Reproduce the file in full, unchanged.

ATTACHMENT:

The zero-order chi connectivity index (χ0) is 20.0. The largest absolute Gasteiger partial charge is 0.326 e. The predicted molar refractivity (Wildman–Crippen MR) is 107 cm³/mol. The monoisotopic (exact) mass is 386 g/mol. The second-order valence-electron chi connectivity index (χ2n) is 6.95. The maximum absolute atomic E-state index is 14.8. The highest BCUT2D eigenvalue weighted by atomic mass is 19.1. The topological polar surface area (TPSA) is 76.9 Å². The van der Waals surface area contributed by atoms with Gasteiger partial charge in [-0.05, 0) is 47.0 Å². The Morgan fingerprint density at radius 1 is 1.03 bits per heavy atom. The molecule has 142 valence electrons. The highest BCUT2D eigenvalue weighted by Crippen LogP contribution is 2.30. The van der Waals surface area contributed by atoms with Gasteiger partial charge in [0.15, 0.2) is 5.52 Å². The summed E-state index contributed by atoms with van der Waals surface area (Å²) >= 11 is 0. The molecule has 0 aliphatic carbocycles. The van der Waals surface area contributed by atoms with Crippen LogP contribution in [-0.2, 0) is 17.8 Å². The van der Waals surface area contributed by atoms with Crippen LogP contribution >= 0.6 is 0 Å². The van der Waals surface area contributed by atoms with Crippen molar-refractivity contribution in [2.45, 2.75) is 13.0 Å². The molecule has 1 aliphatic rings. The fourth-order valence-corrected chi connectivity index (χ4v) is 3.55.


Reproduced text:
The zero-order chi connectivity index (χ0) is 20.0. The largest absolute Gasteiger partial charge is 0.326 e. The predicted molar refractivity (Wildman–Crippen MR) is 107 cm³/mol. The monoisotopic (exact) mass is 386 g/mol. The second-order valence-electron chi connectivity index (χ2n) is 6.95. The maximum absolute atomic E-state index is 14.8. The highest BCUT2D eigenvalue weighted by atomic mass is 19.1. The topological polar surface area (TPSA) is 76.9 Å². The van der Waals surface area contributed by atoms with Gasteiger partial charge in [-0.05, 0) is 47.0 Å². The Morgan fingerprint density at radius 1 is 1.03 bits per heavy atom. The molecule has 142 valence electrons. The highest BCUT2D eigenvalue weighted by Crippen LogP contribution is 2.30. The van der Waals surface area contributed by atoms with Gasteiger partial charge in [0.15, 0.2) is 5.52 Å². The summed E-state index contributed by atoms with van der Waals surface area (Å²) >= 11 is 0. The molecule has 0 aliphatic carbocycles. The van der Waals surface area contributed by atoms with Crippen LogP contribution in [-0.2, 0) is 17.8 Å². The van der Waals surface area contributed by atoms with Crippen LogP contribution >= 0.6 is 0 Å². The van der Waals surface area contributed by atoms with Crippen molar-refractivity contribution in [2.45, 2.75) is 13.0 Å². The molecule has 1 aliphatic rings. The fourth-order valence-corrected chi connectivity index (χ4v) is 3.55.